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Our Web Manifesto

Written by Caspian, 04/14/2023 at 9:05 p.m., last edited on 07/23/2024 at 3:06 p.m.

Content Warnings: discussions of abuse/abusive behavior, swearing, ableism

For those that are new to small web content, manifestos are pages that are dedicated to the author's history of their time on the internet, their opinions on what the internet has become, and/or other content like links to other manifestos and whatnot should the creator decide. I wanted to come up with ours, and I think a blog post would be just fine instead of a whole page dedicated to it.

In Our Defense, You Left Us Unsupervised

Due to the memory issues the disorder gave us, knowing when we got a computer in our childhood is difficult to pinpoint. We never had dinosaur computers, but I do remember Windows XP being the standard in elementary school and potentially being one of the first operating systems we used at home. We grew up with technology, but society wasn't as dependent on it as it is now.

As a child, most of our internet memories are of early YouTube videos. Most of the content we watched was made by other children and teenagers. Others from adults included the likes of BlackBusterCritic, VSauce, RayWilliamJohnson, Smosh; surprisingly, we weren't too into Fred. Since we were a dinosaur kid, we also watched Jurassic Park: Operation Genesis AMVs and videos about the game since we were too young to know how to get content for free. Look at those polygons! Some other content we remember engaging in is LPStube (if you remember LPS Popular), the animation side of YouTube, and just a sprinkle of the gaming side of youtube. The internet in the mid-2000s was a strange time to be online as a child, especially considering there wasn't as advanced content blockers as there are today.

With most things, you don't really notice the slow shift in things around you. You just become adjusted to it, especially if you've grown up with it like Gen Z has. Portable tech got skinnier, some things in the classroom were phased out, the family computer became multiple per household (if you could afford it), ads and sponsorships started popping up on videos, kids were either slowly shoved off platforms or lured in to garner money. The transition was subtle; and now we have the internet today.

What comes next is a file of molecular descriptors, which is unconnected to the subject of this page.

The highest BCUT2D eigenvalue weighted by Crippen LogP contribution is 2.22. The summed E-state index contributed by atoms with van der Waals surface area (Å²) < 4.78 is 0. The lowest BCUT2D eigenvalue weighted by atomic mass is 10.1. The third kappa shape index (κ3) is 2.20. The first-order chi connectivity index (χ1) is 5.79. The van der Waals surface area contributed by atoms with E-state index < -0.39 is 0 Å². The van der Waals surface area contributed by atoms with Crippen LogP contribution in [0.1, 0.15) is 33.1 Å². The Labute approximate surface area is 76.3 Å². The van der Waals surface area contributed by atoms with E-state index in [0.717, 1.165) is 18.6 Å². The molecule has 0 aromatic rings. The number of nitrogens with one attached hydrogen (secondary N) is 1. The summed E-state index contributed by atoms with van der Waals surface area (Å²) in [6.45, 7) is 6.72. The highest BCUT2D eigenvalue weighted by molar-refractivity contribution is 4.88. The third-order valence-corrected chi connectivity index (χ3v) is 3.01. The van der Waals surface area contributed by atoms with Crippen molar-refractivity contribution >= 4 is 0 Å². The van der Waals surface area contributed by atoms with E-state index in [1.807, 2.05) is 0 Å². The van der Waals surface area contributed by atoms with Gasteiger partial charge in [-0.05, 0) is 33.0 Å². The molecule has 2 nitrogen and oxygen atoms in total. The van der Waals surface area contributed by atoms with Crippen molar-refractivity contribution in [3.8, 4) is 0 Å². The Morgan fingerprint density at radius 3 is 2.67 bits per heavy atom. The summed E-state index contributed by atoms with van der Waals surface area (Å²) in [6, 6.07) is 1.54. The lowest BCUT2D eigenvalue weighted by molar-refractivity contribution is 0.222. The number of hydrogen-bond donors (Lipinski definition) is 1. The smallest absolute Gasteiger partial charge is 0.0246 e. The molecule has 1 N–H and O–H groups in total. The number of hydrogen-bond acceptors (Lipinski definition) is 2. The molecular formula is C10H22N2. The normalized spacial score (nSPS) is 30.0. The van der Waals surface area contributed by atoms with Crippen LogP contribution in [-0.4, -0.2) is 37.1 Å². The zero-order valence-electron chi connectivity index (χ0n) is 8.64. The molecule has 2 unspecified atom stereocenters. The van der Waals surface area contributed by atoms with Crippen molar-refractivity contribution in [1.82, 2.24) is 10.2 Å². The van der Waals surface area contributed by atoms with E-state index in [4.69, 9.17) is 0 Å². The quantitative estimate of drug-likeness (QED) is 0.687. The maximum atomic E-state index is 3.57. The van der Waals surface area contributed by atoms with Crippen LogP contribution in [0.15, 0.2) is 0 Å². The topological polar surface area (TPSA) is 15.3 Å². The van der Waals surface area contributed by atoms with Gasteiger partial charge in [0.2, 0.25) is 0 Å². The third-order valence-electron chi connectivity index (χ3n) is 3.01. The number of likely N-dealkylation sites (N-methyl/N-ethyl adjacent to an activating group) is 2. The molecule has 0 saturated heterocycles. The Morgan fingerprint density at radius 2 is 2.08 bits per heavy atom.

What Do You Guys Think About the Internet?

It's 50/50.

The internet can be a great tool, especially for those who wouldn't have access to the outside world or information they wouldn't know about otherwise. On the flipside, corporate greed, parents not keeping up with tech and what their kids are doing, and algorithims have made the internet into something different. As a teenager, we remember coming home and checking a multitude of websites and apps after school; DeviantART, Tumblr, YouTube, Skype and eventually Discord. Now I can't even fathom checking anything often; the web isn't built for creatives anymore. In fact, I think they're actively being pushed off platforms. If you're not marketable, they can't make money off of you - and if they can't make money off of you, what good are you for?

Growing up in the South with abusive parents, we didn't have access to a lot of information due to their controlling behavior.

Whenever we could, we would find content about what we were experiencing - no matter how much they told us this was normal, we knew it wasn't and the internet confirmed that for us. We would try and find resources to help cope or describe what we experienced, but it's all so much for a kid and eventually we just used the internet to cope and keep up with what was going on around us. Isolation was a key compontent in the abuse, and keeping up with the times was a subtle "fuck you" to our abusers.

Other kids and adults who may not make friends due to their weird interests can meet others with similar ones online. It can teach someone how to a million different things, and yet what all do you use the internet for now?

So... What Brought You to Neocities?

So get this: I'm building a resume in class and I say I know a bit of HTML and CSS. My professor says that's impressive as most people don't have knowledge in that area. This surprised me a bit, and as such I wanted to build my skills more. Making a site seemed fun, and I needed to brush up on our html/css knowledge since it had been a while. I thought, "Hey, why not make a website dedicated to spreading knowledge about DID?" and so, here we are.

Why Dissociative Identity Disorder Specifically?

In short, this disorder is highly stigmatized by not only the mainstream media, but a lot of folks online as well. Making fun of the mentally ill is common; always has been, but I don't want it to be that way for future generations. Education can help break down stigma, and people with disorders talking about their struggles and conditions can help normalize these things. It actually motivates us when we see things like "if they're physically disabled, how can they stand up?" and "this isn't a real condition! you're making this up for attention!"; I see it as an opportunity for growth, and if I can at least educate one person then this was all worth it.

Anything Else You Wanna Add?

- Caspian